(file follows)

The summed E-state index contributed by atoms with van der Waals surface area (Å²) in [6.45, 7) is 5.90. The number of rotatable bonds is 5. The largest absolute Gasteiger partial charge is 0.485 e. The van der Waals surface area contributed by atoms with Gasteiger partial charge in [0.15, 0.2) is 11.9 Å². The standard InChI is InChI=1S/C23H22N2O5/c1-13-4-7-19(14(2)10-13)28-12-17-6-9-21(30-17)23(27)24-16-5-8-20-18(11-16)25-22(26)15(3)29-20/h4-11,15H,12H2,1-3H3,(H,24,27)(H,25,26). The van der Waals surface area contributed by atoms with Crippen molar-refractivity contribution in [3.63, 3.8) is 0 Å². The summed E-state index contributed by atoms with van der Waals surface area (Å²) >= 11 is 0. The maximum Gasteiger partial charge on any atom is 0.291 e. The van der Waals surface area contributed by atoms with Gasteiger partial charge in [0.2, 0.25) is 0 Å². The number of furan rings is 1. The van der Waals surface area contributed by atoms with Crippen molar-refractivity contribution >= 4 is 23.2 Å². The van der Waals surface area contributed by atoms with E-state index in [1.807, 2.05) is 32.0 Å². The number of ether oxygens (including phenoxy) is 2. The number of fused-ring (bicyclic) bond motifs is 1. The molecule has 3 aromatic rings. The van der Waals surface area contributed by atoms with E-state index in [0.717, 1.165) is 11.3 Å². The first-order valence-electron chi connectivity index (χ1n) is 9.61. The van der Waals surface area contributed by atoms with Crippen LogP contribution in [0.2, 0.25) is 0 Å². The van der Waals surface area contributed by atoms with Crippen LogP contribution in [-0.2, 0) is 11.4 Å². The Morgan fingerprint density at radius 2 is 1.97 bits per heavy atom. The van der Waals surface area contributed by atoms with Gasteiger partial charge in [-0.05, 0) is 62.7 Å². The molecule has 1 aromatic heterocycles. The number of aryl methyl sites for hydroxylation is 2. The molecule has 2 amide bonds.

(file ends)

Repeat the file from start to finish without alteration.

The summed E-state index contributed by atoms with van der Waals surface area (Å²) in [6.45, 7) is 5.90. The number of rotatable bonds is 5. The largest absolute Gasteiger partial charge is 0.485 e. The van der Waals surface area contributed by atoms with Gasteiger partial charge in [0.15, 0.2) is 11.9 Å². The standard InChI is InChI=1S/C23H22N2O5/c1-13-4-7-19(14(2)10-13)28-12-17-6-9-21(30-17)23(27)24-16-5-8-20-18(11-16)25-22(26)15(3)29-20/h4-11,15H,12H2,1-3H3,(H,24,27)(H,25,26). The van der Waals surface area contributed by atoms with Crippen molar-refractivity contribution in [3.63, 3.8) is 0 Å². The summed E-state index contributed by atoms with van der Waals surface area (Å²) >= 11 is 0. The maximum Gasteiger partial charge on any atom is 0.291 e. The van der Waals surface area contributed by atoms with Gasteiger partial charge in [0.2, 0.25) is 0 Å². The number of furan rings is 1. The van der Waals surface area contributed by atoms with Crippen molar-refractivity contribution >= 4 is 23.2 Å². The van der Waals surface area contributed by atoms with E-state index in [1.807, 2.05) is 32.0 Å². The number of ether oxygens (including phenoxy) is 2. The number of fused-ring (bicyclic) bond motifs is 1. The molecule has 3 aromatic rings. The van der Waals surface area contributed by atoms with E-state index in [0.717, 1.165) is 11.3 Å². The first-order valence-electron chi connectivity index (χ1n) is 9.61. The van der Waals surface area contributed by atoms with Crippen LogP contribution in [0.2, 0.25) is 0 Å². The van der Waals surface area contributed by atoms with Crippen LogP contribution in [-0.2, 0) is 11.4 Å². The Morgan fingerprint density at radius 2 is 1.97 bits per heavy atom. The van der Waals surface area contributed by atoms with Gasteiger partial charge in [-0.05, 0) is 62.7 Å². The molecule has 1 aromatic heterocycles. The number of aryl methyl sites for hydroxylation is 2. The molecule has 2 amide bonds.